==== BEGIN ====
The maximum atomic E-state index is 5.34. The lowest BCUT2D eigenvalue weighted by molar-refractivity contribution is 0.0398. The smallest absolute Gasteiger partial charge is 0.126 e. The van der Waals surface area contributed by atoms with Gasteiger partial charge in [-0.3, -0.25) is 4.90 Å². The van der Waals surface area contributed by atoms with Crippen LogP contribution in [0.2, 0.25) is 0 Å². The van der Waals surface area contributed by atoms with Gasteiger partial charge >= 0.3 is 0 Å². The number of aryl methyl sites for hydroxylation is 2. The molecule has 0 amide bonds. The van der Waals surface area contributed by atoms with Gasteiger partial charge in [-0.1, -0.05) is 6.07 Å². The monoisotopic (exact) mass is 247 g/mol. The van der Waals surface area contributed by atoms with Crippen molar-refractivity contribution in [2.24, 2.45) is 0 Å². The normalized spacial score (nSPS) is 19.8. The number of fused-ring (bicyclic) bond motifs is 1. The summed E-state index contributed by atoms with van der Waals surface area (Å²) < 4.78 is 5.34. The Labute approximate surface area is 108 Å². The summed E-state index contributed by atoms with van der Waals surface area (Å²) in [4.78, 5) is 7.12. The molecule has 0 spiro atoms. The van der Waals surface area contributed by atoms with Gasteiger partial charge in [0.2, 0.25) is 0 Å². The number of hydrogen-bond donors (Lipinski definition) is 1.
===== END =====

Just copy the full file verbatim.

The maximum atomic E-state index is 5.34. The lowest BCUT2D eigenvalue weighted by molar-refractivity contribution is 0.0398. The smallest absolute Gasteiger partial charge is 0.126 e. The van der Waals surface area contributed by atoms with Gasteiger partial charge in [-0.3, -0.25) is 4.90 Å². The van der Waals surface area contributed by atoms with Crippen LogP contribution in [0.2, 0.25) is 0 Å². The van der Waals surface area contributed by atoms with Gasteiger partial charge >= 0.3 is 0 Å². The number of aryl methyl sites for hydroxylation is 2. The molecule has 0 amide bonds. The van der Waals surface area contributed by atoms with Gasteiger partial charge in [-0.1, -0.05) is 6.07 Å². The monoisotopic (exact) mass is 247 g/mol. The van der Waals surface area contributed by atoms with Crippen molar-refractivity contribution in [2.24, 2.45) is 0 Å². The normalized spacial score (nSPS) is 19.8. The number of fused-ring (bicyclic) bond motifs is 1. The summed E-state index contributed by atoms with van der Waals surface area (Å²) < 4.78 is 5.34. The Labute approximate surface area is 108 Å². The summed E-state index contributed by atoms with van der Waals surface area (Å²) in [4.78, 5) is 7.12. The molecule has 0 spiro atoms. The van der Waals surface area contributed by atoms with Gasteiger partial charge in [0.2, 0.25) is 0 Å². The number of hydrogen-bond donors (Lipinski definition) is 1.